Officials said this breach is unrelated to the SingHealth breach and that the exposed records were not the records were not tampered and were not amended or deleted.
Officials said this breach is unrelated to the SingHealth breach and that the exposed records were not the records were not tampered and were not amended or deleted.

Less than a week after SingHealth announced the nation's largest breach in which the data of 1.5 million patients was compromised, the Securities Investors Association (Singapore) or Sias announced it too has suffered a breach.

Officials learned on Wednesday that the breach occurred in 2013 and that the NRIC numbers home addresses, email addresses, mobile and landline numbers of 70,000 people were compromised in the incident, Sias president David Gerald told The Straits Times.

Gerald told the publication Sias has taken its database offline, and is working on a new website. The site currently displays a notification that the new site is under development and that is should be ready in two days or so.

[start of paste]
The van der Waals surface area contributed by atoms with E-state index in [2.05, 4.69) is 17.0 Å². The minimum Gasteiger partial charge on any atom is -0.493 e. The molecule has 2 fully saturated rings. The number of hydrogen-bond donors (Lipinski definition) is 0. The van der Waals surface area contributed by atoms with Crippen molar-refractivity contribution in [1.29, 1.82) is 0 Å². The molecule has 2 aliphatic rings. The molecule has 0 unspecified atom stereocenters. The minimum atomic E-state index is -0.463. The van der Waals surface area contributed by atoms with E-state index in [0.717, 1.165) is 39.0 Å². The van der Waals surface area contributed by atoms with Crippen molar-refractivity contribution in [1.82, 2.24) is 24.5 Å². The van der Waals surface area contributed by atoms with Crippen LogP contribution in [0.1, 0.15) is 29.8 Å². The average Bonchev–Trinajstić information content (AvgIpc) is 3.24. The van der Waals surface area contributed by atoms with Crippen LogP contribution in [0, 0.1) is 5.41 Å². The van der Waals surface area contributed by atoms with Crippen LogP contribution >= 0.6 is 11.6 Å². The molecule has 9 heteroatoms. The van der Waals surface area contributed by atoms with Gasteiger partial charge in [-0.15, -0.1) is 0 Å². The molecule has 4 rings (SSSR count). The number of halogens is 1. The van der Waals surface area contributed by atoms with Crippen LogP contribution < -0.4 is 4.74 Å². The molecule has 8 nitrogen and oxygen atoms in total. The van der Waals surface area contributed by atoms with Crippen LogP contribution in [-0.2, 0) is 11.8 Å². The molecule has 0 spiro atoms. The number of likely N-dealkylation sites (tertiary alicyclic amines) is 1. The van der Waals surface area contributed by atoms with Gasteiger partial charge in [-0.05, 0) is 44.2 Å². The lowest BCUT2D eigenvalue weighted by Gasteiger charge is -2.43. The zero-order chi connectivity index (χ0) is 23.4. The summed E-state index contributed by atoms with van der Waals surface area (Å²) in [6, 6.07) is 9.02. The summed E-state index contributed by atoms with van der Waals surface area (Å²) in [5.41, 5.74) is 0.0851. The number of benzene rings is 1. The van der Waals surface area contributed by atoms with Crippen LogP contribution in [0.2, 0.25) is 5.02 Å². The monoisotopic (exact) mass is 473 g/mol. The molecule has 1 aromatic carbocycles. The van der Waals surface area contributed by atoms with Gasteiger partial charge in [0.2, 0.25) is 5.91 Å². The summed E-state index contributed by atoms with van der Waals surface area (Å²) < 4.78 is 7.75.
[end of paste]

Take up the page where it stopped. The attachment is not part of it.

Officials said this breach is unrelated to the SingHealth breach and that the exposed records were not tampered with and were not amended or deleted.

 Kurt Long, CEO of healthcare data privacy company FairWarning said that the breach is, however, the latest in the ongoing series of attacks on health care providers around the world.

“The incident represents a big picture pattern: Attackers and insider threats are increasingly more sophisticated in their tactics and can conduct widescale attacks associated with espionage, drug diversion, blackmail, fraud, identity theft, and cybersecurity attacks,” Long said. “Care providers need to implement robust behavioral monitoring tools to prevent incidents before they start.”

Long said this allows healthcare organizations to focus on providing the highest level of care to their patients.